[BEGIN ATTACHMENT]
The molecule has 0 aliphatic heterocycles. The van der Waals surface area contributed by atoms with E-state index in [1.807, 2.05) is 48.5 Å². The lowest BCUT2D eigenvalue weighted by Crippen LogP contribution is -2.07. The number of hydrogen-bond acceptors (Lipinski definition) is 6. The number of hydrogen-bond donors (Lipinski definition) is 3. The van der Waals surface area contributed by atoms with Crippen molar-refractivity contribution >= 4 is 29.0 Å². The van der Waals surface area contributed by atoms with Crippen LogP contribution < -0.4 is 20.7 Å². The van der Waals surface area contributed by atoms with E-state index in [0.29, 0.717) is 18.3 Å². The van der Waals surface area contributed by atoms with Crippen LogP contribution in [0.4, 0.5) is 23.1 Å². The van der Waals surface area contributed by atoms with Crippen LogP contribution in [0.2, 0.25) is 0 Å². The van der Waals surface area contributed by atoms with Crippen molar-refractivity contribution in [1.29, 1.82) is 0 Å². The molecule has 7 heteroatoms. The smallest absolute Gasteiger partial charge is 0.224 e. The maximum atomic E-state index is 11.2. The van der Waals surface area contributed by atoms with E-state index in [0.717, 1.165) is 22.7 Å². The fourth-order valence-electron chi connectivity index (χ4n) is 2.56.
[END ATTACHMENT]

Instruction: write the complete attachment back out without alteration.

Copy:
The molecule has 0 aliphatic heterocycles. The van der Waals surface area contributed by atoms with E-state index in [1.807, 2.05) is 48.5 Å². The lowest BCUT2D eigenvalue weighted by Crippen LogP contribution is -2.07. The number of hydrogen-bond acceptors (Lipinski definition) is 6. The number of hydrogen-bond donors (Lipinski definition) is 3. The van der Waals surface area contributed by atoms with Crippen molar-refractivity contribution >= 4 is 29.0 Å². The van der Waals surface area contributed by atoms with Crippen LogP contribution < -0.4 is 20.7 Å². The van der Waals surface area contributed by atoms with E-state index in [0.29, 0.717) is 18.3 Å². The van der Waals surface area contributed by atoms with Crippen LogP contribution in [0.4, 0.5) is 23.1 Å². The van der Waals surface area contributed by atoms with Crippen LogP contribution in [0.2, 0.25) is 0 Å². The van der Waals surface area contributed by atoms with Crippen molar-refractivity contribution in [1.29, 1.82) is 0 Å². The molecule has 7 heteroatoms. The smallest absolute Gasteiger partial charge is 0.224 e. The maximum atomic E-state index is 11.2. The van der Waals surface area contributed by atoms with E-state index in [0.717, 1.165) is 22.7 Å². The fourth-order valence-electron chi connectivity index (χ4n) is 2.56.